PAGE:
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author = "Atte Helminen and Tuula Hakkarainen",
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Helminen, A & Hakkarainen, T 2017, Practical modelling approach for assessing cascading effects of critical infrastructures. in SRA Nordic 2017 Abstracst. Aalto University, Society for Risk Analysis (SRA) Nordic Chapter Conference, RISK 2017, Espoo, Finland, 2/11/17.

Practical modelling approach for assessing cascading effects of critical infrastructures. / Helminen, Atte; Hakkarainen, Tuula.

SRA Nordic 2017 Abstracst. Aalto University, 2017.

Research output: Chapter in Book/Report/Conference proceedingConference abstract in proceedingsScientific

TY - CHAP

T1 - Practical modelling approach for assessing cascading effects of critical infrastructures

AU - Helminen, Atte

AU - Hakkarainen, Tuula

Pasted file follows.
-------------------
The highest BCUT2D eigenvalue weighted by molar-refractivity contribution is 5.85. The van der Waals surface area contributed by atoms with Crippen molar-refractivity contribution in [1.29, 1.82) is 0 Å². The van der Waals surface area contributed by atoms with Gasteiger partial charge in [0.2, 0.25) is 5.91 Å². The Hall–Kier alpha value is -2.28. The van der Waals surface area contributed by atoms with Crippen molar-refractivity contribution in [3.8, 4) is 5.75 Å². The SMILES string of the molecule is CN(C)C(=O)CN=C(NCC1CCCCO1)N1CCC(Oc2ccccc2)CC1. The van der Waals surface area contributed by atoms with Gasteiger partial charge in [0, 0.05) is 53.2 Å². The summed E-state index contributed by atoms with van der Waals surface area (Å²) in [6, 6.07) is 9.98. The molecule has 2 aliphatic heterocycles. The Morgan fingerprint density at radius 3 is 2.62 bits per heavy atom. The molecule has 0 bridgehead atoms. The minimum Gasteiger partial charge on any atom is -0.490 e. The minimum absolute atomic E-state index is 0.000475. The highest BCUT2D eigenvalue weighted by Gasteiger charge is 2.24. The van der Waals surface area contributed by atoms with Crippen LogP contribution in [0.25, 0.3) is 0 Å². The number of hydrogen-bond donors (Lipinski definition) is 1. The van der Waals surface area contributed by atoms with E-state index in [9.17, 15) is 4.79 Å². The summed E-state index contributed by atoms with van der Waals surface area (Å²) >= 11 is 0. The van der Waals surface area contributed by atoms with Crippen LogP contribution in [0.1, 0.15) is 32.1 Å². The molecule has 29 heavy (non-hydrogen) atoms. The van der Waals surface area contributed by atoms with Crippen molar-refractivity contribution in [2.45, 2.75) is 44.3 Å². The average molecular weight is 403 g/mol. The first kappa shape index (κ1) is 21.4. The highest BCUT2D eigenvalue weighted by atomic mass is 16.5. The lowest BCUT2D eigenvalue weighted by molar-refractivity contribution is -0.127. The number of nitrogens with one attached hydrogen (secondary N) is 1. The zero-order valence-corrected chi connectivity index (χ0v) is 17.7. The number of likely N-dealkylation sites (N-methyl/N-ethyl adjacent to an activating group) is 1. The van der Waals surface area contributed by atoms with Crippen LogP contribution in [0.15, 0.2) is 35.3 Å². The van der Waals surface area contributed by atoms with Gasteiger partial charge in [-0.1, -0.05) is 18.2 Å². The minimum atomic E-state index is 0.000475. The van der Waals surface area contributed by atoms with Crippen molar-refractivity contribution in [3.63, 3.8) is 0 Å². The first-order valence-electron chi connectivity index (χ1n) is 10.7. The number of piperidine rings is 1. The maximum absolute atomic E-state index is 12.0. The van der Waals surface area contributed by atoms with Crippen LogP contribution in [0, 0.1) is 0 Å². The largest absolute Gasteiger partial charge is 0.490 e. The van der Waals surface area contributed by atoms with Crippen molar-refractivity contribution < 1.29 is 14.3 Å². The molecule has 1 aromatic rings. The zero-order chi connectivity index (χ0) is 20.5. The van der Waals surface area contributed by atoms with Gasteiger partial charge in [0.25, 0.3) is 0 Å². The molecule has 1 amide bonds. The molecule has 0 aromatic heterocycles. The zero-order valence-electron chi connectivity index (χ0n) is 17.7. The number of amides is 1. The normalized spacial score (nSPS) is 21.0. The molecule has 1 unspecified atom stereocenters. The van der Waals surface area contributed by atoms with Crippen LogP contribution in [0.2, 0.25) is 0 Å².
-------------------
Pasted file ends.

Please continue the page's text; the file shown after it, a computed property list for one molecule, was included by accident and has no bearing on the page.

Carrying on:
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N2 - A practical modelling approach for assessing cascading effects of critical infrastructures (CIs) is presented. The overall objective in the modelling is to specify threats and dependencies leading to the cascading effects of identified CIs. The threats are presented as threat functions describing the expected level of intensity of threats at a certain time and location. The dependencies are presented in interdependency tables stating the rules of CI dependencies. The predicted cascading effects are set on a timeline in order to create a common picture of the situation. The timeline can be used to understand the incident evolution and to mitigate the consequences. For the modelling approach two initial requirements were set. The modelling approach should be versatile to be used in different accident scenarios implementing information from different kinds of threat functions. It should be scalable in the level of detail so that the spatial modelling of the accident scenario concurs with the overall assessment objectives. In an accident scenario, the overall assessment objective is often two-fold. It can be the crisis management during the accident, or it can be the accident recovery to normal life with functioning CIs. In the crisis management during the accident, the main focus is in the short-term operations trying to minimize the injury of people and the damage to the environment and property. In the accident recovery, the focus is more in the long-term operations trying to repair the subsequent damages. The two overall objectives are of course overlapping and their actual difference is in the time span of the operations. The modelling approach was developed using a flooding scenario in a densely populated area as an example. The crisis management during the accident was chosen as the overall assessment objective. An accident scenario map, locating the initiating events and CIs, was defined and a hexagonal grid was laid on the map. The relevant CIs for each hex were identified, and their interdependencies and vulnerabilities were defined in the model. A reference point was chosen for each hex. The threat function results on the reference point were then applied to all CIs in the hex. The threat function describing the expected level of water in the different locations of the polder area at a certain time was provided by a separate modelling tool. The initial failure times (i.e. not considering the interdependencies) of the CIs were determined. The final failure times were determined taking into account the interdependencies between the CIs, and the cascading effects were assessed. The modelling approach results are best utilized in the preparedness and training phase of crisis management. It gives guidance for the planning of emergency response by revealing the CIs that are important to protect in order to prevent or mitigate the escalation of the accident. The failure times can be compared with the estimated response times to evaluate the feasibility of different accident responses and what kind of impact the responses can have to the overall accident sequence.